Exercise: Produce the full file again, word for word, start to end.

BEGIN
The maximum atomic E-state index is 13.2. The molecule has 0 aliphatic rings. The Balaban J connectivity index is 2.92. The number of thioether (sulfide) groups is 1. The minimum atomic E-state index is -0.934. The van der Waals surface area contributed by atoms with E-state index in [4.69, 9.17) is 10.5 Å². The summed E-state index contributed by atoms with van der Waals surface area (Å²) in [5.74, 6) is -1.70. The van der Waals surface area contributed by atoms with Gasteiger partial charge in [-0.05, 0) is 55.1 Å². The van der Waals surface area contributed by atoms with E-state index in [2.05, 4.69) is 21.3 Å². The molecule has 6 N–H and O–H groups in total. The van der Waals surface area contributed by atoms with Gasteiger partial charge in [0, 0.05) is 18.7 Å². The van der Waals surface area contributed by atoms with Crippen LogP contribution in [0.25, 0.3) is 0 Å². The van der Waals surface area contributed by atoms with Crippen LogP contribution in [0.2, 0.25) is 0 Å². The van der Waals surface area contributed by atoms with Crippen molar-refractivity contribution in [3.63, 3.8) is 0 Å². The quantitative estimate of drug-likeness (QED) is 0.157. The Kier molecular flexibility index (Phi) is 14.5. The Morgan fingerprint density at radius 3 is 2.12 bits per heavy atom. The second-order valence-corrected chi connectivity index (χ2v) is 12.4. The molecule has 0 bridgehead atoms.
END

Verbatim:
The maximum atomic E-state index is 13.2. The molecule has 0 aliphatic rings. The Balaban J connectivity index is 2.92. The number of thioether (sulfide) groups is 1. The minimum atomic E-state index is -0.934. The van der Waals surface area contributed by atoms with E-state index in [4.69, 9.17) is 10.5 Å². The summed E-state index contributed by atoms with van der Waals surface area (Å²) in [5.74, 6) is -1.70. The van der Waals surface area contributed by atoms with Gasteiger partial charge in [-0.05, 0) is 55.1 Å². The van der Waals surface area contributed by atoms with E-state index in [2.05, 4.69) is 21.3 Å². The molecule has 6 N–H and O–H groups in total. The van der Waals surface area contributed by atoms with Gasteiger partial charge in [0, 0.05) is 18.7 Å². The van der Waals surface area contributed by atoms with Crippen LogP contribution in [0.25, 0.3) is 0 Å². The van der Waals surface area contributed by atoms with Crippen LogP contribution in [0.2, 0.25) is 0 Å². The van der Waals surface area contributed by atoms with Crippen molar-refractivity contribution in [3.63, 3.8) is 0 Å². The quantitative estimate of drug-likeness (QED) is 0.157. The Kier molecular flexibility index (Phi) is 14.5. The Morgan fingerprint density at radius 3 is 2.12 bits per heavy atom. The second-order valence-corrected chi connectivity index (χ2v) is 12.4. The molecule has 0 bridgehead atoms.